I noticed that the clearleft.com site has very clever url structure. You can read the urls like a sentence. Like their about section is “/is” and their capabilities is ‘/does’, and their portfolio section is “/made” , so clearleft.com made code for america. Check the urls listed here and you’ll notice that they read like a sentence. These urls were made intentionally for humans!
Although they are missing an opportunity I think, their blog is clearleft.com/thinks/, but then they just use a post id for the url. http://clearleft.com/thinks/298, I was hoping it’d be clever. If it had the title of the post, it’d make more sense.
Something to think about as we create sites.
I then looked around a bit and found a talk about some of this, here it is and the relevant bits:
If you really want to take this content-first approach to its ultimate limit, something I like to do, if I ever get the chance to do this on products is I like to start with the URLs; really bring it down to the most basic webiness of what you’re building is, what is the URL structure, which is something I think people don’t think about enough. And yet, URLs are so, so important. Some people treat them like an implementation detail of the web, like, “oh yeah, we’ve got native, we’ve got the web, web has URLs, whatever,” whereas I think it’s the most powerful part of the web. In fact, once you have the name of something and once you have the address that you can pull up on any device, as long as it’s connected to a network, that is amazing. That immediately makes it part of this huge, big, chaotic mess of a web. It was Tim Berners-Lee who said, when you have a URL, it’s part of the web, it’s part of the discourse of humanity, this giant Library of Alexandria that we’re all collectively building.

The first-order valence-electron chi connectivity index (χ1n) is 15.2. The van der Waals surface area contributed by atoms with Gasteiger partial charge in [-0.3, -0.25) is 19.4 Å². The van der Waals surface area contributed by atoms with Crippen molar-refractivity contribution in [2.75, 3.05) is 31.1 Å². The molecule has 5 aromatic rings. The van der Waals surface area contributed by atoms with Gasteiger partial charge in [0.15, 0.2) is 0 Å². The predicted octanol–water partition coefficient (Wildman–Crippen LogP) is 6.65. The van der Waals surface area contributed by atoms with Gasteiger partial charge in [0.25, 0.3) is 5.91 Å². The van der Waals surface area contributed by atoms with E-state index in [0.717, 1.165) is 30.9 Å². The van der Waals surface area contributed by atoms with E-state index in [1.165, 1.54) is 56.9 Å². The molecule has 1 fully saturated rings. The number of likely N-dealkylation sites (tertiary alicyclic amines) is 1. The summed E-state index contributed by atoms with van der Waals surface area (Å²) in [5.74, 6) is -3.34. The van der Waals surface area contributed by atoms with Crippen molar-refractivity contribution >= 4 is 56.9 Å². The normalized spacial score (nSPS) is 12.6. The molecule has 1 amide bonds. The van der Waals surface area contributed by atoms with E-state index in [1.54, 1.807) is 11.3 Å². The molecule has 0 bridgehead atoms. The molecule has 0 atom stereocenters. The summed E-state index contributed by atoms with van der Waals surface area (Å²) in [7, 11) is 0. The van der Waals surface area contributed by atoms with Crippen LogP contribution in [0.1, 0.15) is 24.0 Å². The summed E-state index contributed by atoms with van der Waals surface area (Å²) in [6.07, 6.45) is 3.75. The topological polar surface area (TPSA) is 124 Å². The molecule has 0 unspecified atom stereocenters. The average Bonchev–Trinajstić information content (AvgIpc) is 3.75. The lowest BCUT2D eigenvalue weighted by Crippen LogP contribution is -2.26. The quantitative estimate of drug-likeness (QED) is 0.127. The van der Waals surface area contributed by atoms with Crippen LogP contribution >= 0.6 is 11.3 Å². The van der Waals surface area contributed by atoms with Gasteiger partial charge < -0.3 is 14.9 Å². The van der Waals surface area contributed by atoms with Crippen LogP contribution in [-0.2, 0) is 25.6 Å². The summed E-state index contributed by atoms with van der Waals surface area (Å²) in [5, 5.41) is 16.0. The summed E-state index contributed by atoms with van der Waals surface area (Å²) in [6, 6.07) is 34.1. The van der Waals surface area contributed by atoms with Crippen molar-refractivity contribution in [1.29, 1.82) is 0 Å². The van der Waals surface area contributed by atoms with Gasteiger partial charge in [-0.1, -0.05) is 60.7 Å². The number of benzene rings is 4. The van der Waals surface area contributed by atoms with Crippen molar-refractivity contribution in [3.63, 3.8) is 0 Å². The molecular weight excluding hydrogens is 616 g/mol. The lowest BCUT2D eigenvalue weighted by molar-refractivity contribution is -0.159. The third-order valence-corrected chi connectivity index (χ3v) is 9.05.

URL design as a skill is something I feel we’re losing, which is a real shame because I will admit, I’m a URL fetishist. I love a good URL. But I think, rightly so, because they are this fundamental unit of the web. Kyle Neath who works at GitHub—where they have beautiful URLs—he said:
URLs are universal. They work in Firefox, Chrome, Safari, Internet Explorer, cURL, wget, your iPhone, Android and even written down on sticky notes, they are the one universal syntax of the web.
That’s so important to remember: written down on sticky notes, written on a Post-it. They’re for humans. URLs are for humans. Yes, they’re used by machines to fetch a resource, but they’re very much for humans to use. URLs should be hackable, guessable, readable.